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Are counter offers counter intuitive?

  • Publish Date: Posted 8 months ago

The latest Chartered Institute of Personnel and Development (CIPD) Labour Market Outlook has found that the use of counter offers is increasing, forming a part of many employers' retention strategies, and it’s certainly been something we’ve seen increasing in recent times.

How does this affect the green talent market?

We all know that counter offers are being used more and more as a way in which to retain valuable talent. The CIPD found that 40% of UK employers have turned to counter offers to entice key staff to stay. Of those giving counter offers, 38% matched the salary of the new role and 40% offered even higher. 

We’ve found at Allen & York that with some hard to fill positions, counter offering is happening more often, and it’s frustrating all round for those who are hiring and those trying to retain staff.  

Is the counter offer just a short term fix?

Figures vary, but estimates are anywhere between 50% - 90% of employees who accept a counter offer will ultimately leave their position within 12 months.  

Candidates won’t go for a new job unless they want to leave for a new challenge and are unhappy with their current job. The increase in pay will be nice for a while, but those feelings of dissatisfaction are likely to return later and don’t resolve the issues that made the employee want to leave in the first place.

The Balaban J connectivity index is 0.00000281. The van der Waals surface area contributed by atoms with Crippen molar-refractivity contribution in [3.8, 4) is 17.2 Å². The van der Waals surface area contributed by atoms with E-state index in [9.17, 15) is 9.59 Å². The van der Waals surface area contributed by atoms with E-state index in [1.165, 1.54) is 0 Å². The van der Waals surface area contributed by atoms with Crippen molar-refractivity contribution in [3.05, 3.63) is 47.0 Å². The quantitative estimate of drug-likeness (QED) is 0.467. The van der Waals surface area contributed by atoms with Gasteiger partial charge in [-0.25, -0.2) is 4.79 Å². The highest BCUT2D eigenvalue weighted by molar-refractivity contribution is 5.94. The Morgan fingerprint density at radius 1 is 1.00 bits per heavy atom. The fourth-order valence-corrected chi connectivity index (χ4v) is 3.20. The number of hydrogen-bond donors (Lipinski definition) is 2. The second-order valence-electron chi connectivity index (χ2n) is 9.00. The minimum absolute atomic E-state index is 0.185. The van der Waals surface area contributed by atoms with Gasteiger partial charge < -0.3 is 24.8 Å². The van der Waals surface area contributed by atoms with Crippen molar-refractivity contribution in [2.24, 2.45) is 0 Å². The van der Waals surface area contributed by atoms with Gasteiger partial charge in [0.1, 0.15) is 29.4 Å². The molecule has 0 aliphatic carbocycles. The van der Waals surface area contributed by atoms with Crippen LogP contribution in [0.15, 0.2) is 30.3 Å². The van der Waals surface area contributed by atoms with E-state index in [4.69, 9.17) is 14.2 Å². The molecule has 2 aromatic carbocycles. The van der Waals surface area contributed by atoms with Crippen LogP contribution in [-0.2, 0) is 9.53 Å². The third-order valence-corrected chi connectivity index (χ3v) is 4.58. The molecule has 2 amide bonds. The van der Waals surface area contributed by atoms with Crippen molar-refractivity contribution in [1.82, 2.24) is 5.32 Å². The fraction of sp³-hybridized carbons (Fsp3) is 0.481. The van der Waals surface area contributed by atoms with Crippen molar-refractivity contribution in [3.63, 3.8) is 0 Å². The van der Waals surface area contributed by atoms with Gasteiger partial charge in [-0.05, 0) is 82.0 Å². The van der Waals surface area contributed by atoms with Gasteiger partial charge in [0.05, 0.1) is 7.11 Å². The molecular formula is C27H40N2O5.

Short term gain, long term pain?

There is a skills shortage, particularly in really specialised niche roles, where there just aren’t enough people to fill the jobs available.  

Employers want to hold on to these valuable people, they are an integral part of their team. Combine this with the ‘corporate memory’ they hold, lack of any succession planning and the cost of recruiting a new member of staff and it’s highly likely that a lucrative counter offer will be put on the table.  

At the end of the day, the employee is still doing the same job that they wanted to leave. Sometimes things improve, but many times they don’t. 

A counter offer may work in the short term by keeping the employee in post but the fallout can be tricky for an organisation to deal with in the long term. Staff may feel resentful, effecting morale and potentially widening pay gaps and causing equal pay issues.  

It can be argued that new talent is needed to keep a business fresh and innovative, so should be embraced as a positive thing. A new face is always welcome, they bring with them new ideas and lots of enthusiasm.  Recruiting staff in a competitive market is tough. We have an unrivalled talent pool and innovative research techniques to find the right person for you. If you have a position that is hard to fill, give us a call to speak with one of our experienced recruiters on 01202 888986 or email